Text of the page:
Which, assuming we're capable of inferring something, conveys the exact same information and does so in a way that makes sense in the context of their conversation! This is the kind of a thing that makes me give up on shows1. If the writers don't expect me to be able to infer something, how can I expect them to be able to surprise me? Mutual respect dissolves. Luckily for the show, I noticed that the first season was only six episodes, so I continued. And luckily for me, this kind of dialogue turned out to be rare.

A common sense rule: the longer the investment, the better the show has to be in order to continue watching it. (Let's get cute and call this the Law of Diminishing Reruns. Did you cringe? OK. Never mind. Forget it.) Advice to shows: shorter, or fewer, seasons! There is so much content these days that even the unselective must be selective, so think long and hard about whether your show is really good enough to sustain fifty or sixty hours, or if you're just reluctant to let go of the money that comes with a good thing. (Personally I'd like to start seeing things that fall somewhere between mini-series and series.)

Anyway—Peaky Blinders isn't the smartest of shows (there's a scene in season two involving a grenade that serves a dramatic function that makes no sense—just go look and see if the grenade is actually there, sheesh!), but it has other redeeming qualities: cinematography (begin the show to alleviate boredom and stay for the shallow focus and lighting), mood, some good character actors and acting (I forgot about Sam Neill, who does a great job), and a few good songs (all of them contemporary—which doesn't always work). And it's fun. You can even tell yourself you're learning about post WWI Birmingham, England while you binge-watch all twelve episodes.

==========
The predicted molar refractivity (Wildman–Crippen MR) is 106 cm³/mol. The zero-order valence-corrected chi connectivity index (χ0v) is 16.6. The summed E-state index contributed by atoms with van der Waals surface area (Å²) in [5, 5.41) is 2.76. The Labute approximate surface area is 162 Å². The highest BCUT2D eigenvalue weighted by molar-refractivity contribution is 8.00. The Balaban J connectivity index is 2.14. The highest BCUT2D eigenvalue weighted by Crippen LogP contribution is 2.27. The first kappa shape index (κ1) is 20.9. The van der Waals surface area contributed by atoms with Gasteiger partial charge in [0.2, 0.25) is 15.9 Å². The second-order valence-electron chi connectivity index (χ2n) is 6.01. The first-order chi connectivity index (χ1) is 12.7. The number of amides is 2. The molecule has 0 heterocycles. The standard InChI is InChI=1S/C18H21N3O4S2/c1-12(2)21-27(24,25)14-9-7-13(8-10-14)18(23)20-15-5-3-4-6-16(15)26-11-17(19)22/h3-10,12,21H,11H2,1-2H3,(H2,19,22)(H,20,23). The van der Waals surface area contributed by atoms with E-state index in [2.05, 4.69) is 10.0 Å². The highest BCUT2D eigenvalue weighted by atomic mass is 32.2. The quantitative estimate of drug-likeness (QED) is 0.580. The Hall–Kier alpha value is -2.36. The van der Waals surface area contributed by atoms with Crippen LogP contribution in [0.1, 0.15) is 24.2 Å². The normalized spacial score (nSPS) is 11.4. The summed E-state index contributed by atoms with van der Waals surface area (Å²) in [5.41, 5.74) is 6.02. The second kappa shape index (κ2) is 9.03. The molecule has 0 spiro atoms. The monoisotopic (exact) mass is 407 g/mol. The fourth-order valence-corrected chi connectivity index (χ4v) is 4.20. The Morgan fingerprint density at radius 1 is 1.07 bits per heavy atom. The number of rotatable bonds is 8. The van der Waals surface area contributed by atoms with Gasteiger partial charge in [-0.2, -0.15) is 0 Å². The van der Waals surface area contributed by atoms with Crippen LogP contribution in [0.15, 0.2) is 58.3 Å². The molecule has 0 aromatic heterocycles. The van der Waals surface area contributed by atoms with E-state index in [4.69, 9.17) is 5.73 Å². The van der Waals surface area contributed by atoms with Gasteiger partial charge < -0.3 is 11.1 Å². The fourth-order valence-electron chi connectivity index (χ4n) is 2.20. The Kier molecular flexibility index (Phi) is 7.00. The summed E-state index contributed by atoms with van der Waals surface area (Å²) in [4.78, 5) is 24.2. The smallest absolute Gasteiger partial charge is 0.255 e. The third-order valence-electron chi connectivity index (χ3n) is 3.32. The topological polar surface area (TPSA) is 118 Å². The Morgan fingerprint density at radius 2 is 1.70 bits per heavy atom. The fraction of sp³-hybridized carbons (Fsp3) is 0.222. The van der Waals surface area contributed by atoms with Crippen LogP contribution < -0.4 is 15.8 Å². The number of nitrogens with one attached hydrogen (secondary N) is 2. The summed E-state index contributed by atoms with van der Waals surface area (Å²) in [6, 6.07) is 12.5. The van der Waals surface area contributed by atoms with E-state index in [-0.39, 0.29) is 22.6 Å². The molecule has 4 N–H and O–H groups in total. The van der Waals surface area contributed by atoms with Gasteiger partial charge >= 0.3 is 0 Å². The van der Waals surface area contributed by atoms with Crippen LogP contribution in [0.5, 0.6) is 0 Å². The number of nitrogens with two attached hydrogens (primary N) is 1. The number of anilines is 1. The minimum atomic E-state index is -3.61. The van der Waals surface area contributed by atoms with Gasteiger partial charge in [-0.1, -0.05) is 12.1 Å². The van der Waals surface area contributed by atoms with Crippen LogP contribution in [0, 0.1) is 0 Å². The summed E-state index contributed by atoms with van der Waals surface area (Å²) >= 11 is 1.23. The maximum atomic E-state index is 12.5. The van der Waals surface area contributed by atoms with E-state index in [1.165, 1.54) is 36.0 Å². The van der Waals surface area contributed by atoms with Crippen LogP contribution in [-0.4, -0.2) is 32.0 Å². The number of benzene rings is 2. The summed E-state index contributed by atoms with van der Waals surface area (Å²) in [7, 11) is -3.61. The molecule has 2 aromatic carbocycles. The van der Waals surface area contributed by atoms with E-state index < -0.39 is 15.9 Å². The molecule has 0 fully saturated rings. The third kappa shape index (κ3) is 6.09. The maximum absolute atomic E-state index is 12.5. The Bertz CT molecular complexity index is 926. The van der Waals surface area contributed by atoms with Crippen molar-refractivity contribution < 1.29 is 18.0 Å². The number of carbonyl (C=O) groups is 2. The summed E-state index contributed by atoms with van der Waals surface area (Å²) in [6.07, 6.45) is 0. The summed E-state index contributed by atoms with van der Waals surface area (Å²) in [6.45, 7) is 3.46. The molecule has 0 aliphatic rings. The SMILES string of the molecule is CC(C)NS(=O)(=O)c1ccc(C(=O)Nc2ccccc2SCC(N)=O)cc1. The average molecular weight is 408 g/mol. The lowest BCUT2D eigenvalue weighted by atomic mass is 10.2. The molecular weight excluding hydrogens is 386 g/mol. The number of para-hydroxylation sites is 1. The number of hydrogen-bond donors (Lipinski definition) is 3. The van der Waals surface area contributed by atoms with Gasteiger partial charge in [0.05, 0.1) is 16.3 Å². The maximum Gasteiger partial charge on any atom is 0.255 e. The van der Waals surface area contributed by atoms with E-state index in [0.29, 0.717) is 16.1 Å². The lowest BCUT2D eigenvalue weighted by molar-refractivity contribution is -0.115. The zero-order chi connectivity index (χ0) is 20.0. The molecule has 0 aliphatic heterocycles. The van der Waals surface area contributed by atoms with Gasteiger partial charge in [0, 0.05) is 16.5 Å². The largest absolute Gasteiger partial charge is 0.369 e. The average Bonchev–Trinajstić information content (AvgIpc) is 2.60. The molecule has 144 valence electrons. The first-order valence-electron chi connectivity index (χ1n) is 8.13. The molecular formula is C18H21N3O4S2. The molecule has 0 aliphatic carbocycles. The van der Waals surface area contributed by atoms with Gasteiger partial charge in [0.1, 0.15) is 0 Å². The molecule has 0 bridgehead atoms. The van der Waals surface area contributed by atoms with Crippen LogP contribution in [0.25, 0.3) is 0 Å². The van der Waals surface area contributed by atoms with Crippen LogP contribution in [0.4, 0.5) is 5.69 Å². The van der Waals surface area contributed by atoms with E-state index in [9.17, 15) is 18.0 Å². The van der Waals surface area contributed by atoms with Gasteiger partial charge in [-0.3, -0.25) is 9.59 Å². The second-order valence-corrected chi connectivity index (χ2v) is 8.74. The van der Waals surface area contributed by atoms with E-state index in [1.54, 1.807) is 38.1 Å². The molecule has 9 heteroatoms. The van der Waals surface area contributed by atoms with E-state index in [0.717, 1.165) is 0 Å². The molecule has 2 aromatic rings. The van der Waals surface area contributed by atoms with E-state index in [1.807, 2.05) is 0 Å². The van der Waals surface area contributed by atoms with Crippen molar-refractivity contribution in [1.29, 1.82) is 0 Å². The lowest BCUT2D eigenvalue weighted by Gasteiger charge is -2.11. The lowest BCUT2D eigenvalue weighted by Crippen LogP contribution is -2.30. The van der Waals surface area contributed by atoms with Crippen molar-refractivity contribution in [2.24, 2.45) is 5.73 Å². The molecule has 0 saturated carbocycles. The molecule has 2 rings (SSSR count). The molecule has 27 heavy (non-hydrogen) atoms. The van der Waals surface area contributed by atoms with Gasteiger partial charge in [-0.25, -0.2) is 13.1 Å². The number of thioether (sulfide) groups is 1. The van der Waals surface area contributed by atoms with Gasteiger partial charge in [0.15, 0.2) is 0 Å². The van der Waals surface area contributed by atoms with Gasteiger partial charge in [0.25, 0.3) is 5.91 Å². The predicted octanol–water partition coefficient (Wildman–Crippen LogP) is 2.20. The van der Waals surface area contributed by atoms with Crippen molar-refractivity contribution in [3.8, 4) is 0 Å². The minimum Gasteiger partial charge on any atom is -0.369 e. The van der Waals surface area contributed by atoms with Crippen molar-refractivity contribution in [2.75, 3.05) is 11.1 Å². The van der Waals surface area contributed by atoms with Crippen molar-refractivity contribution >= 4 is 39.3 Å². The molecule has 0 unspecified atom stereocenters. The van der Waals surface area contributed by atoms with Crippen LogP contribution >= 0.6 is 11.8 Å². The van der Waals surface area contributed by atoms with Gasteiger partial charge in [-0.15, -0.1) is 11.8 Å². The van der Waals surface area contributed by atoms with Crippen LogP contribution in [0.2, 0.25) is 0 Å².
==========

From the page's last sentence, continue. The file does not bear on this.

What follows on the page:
1 The exception to this are shows that are highly acclaimed in circles I trust, or recommended to me by someone whose taste I trust. In which case I'll watch the first season regardless.

Friday, November 14, 2014

Black Cats Moments (II)

Mad Men (Season 07)